The MPs, of whom 13 are Conservatives and three are ministers, are claiming up to £22,920 a year for rent payments.

The revelations come amid concerns over MPs' second jobs and follow Conservative Owen Paterson resigning after he broke Commons rules.

There is no suggestion the MPs letting properties have broken any rules.

But, asked about the situation, Prime Minister Boris Johnson said: "All those sorts of things have got to be properly looked into by the [Parliamentary] Commissioner for Standards."

One of the MPs letting their London home and renting another property told the BBC that a "ridiculous" change to parliamentary rules had meant that they and colleagues had been "forced into a situation we didn't want to be in".

Since 2010 MPs have not been able to claim for mortgage repayments on a property they own in London. This change was intended to stop them making profits on homes at the taxpayer's expense.

But it also means that those who own properties in London have to claim for rent if they want to receive expenses for living near Westminster.

Ipsa has said that while there could be a "perception of personal gain if an MP receives rental income while living in a parliamentary-funded flat", it decided to continue to allow MPs to claim for rental costs even if they own a property in London.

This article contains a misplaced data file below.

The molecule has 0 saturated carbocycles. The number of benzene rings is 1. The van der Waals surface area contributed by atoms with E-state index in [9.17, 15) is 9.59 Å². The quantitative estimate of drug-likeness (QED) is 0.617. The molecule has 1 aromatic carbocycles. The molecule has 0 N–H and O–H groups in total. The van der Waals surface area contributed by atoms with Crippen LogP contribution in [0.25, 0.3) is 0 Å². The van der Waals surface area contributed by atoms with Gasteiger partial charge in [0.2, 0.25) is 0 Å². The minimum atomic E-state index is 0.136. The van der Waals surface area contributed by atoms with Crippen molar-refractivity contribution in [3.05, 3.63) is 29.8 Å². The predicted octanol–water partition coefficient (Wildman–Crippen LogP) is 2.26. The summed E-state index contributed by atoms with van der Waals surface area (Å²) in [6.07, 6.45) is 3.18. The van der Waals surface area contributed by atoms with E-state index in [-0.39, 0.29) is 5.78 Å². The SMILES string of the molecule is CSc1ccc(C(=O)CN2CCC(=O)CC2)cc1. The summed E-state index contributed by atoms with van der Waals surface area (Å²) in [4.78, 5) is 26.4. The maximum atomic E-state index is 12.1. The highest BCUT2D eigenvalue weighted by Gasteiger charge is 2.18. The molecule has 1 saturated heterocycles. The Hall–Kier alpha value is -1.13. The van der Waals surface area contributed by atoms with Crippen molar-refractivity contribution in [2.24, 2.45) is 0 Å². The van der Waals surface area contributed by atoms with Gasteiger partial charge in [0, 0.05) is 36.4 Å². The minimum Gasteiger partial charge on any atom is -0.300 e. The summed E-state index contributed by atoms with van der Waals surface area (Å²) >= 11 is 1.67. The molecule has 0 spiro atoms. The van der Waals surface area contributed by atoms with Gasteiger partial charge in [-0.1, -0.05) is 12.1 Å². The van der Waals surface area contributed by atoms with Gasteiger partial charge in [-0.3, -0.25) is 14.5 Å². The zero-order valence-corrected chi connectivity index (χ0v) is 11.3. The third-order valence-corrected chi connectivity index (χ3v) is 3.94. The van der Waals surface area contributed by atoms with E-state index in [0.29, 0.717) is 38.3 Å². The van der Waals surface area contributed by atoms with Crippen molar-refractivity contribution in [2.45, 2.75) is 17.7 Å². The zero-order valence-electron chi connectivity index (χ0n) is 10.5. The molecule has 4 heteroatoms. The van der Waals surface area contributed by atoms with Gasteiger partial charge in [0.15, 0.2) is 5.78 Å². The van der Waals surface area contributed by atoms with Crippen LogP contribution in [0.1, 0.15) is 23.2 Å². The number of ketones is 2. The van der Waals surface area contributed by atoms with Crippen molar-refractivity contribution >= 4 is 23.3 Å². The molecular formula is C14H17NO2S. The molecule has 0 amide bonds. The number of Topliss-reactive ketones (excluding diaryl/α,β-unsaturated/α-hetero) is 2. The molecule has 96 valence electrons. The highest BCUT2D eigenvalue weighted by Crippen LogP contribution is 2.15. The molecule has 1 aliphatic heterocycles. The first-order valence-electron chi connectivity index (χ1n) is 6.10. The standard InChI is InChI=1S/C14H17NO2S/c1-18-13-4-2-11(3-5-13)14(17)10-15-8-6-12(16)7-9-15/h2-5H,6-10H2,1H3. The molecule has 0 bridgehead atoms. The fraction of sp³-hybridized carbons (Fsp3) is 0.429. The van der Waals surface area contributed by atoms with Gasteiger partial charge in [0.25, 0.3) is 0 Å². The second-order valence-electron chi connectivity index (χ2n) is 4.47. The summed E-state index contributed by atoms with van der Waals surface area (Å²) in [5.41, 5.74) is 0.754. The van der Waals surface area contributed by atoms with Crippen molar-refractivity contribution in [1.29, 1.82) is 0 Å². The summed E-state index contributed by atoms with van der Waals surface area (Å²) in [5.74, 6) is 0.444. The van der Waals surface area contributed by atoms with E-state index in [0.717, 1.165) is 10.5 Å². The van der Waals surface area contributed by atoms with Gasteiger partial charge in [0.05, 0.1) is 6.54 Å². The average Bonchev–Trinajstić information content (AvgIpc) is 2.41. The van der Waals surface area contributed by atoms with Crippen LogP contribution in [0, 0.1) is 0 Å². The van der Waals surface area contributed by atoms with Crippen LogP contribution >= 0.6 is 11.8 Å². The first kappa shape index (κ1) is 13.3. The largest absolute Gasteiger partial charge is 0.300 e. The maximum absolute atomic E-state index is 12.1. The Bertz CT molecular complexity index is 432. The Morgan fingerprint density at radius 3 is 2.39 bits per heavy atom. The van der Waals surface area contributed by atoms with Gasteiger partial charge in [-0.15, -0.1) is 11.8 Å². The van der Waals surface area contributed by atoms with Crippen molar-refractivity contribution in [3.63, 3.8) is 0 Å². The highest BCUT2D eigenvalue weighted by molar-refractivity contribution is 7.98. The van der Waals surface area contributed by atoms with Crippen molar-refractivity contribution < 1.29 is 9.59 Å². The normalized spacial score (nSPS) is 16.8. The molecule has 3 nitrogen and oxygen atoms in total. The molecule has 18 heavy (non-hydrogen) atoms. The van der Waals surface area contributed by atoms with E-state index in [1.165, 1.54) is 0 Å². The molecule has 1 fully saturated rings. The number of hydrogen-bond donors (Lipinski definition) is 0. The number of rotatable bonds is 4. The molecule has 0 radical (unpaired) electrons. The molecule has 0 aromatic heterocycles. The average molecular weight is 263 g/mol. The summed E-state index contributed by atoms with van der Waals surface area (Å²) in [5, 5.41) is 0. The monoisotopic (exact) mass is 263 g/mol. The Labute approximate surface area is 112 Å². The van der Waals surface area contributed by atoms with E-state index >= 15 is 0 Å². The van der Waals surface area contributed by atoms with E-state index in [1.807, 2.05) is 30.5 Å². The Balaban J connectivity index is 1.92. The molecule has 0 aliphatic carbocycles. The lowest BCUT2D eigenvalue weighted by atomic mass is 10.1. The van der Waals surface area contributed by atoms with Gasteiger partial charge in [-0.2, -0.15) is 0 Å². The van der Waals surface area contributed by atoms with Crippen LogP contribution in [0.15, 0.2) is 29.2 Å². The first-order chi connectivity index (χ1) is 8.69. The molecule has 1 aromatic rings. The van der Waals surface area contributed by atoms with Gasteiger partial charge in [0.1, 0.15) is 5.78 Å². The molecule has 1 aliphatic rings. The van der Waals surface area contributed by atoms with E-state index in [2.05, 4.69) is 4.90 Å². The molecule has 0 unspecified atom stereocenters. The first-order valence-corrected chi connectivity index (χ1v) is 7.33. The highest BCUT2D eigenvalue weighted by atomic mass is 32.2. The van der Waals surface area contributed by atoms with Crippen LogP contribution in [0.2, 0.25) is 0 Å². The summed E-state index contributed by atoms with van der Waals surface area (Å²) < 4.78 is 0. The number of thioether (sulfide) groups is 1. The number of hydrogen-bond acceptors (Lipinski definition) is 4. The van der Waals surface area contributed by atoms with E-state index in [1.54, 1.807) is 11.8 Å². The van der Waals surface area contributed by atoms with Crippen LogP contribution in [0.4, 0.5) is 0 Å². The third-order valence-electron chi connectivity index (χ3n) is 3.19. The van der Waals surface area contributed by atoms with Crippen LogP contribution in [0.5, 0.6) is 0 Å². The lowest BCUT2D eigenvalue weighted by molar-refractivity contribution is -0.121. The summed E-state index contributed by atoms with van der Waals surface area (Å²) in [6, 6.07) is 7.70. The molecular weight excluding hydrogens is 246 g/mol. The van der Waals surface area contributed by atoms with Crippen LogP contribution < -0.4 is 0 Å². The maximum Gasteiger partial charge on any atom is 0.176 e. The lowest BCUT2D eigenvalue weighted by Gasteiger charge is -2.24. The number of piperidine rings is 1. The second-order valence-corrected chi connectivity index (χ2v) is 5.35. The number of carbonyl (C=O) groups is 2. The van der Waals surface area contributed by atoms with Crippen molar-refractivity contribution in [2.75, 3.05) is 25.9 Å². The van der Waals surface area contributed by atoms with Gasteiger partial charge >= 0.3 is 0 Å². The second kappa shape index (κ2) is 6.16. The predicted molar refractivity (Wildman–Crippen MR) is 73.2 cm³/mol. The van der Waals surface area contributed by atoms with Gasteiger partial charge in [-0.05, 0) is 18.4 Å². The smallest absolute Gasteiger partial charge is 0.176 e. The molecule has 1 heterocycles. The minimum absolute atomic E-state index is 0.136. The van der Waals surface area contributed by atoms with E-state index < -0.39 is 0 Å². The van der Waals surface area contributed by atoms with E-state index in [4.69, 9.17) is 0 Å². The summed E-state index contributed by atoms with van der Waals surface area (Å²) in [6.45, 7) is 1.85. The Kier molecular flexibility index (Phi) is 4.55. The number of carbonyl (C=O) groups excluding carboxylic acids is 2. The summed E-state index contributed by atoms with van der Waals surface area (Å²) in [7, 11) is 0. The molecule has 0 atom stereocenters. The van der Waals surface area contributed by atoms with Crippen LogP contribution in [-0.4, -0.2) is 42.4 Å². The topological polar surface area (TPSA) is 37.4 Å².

But Conservative Sir Peter Bottomley, the longest-serving MP in the Commons, told the Guardian the current rules had created a loophole which needed to be dealt with by all political parties working together.

MP's resignation

The BBC's findings come as politicians are under intense scrutiny over their behaviour.

Mr Paterson, who was found to have lobbied the government on behalf of companies paying him - which is banned - stood down as MP for North Shropshire last week.

His decision came after the government backed plans to change the rules, which delayed Mr Paterson's punishment, but then did a U-turn following heavy criticism.

The focus this week has been more on MPs' earnings outside their main job, with former Attorney General Sir Geoffrey Cox criticised for working in the British Virgin Islands during parliamentary time, which he says he was given permission to do.

He is also being investigated for apparently using his Commons office to take part in meetings for other paid work, which is prohibited. Sir Geoffrey denies any wrongdoing.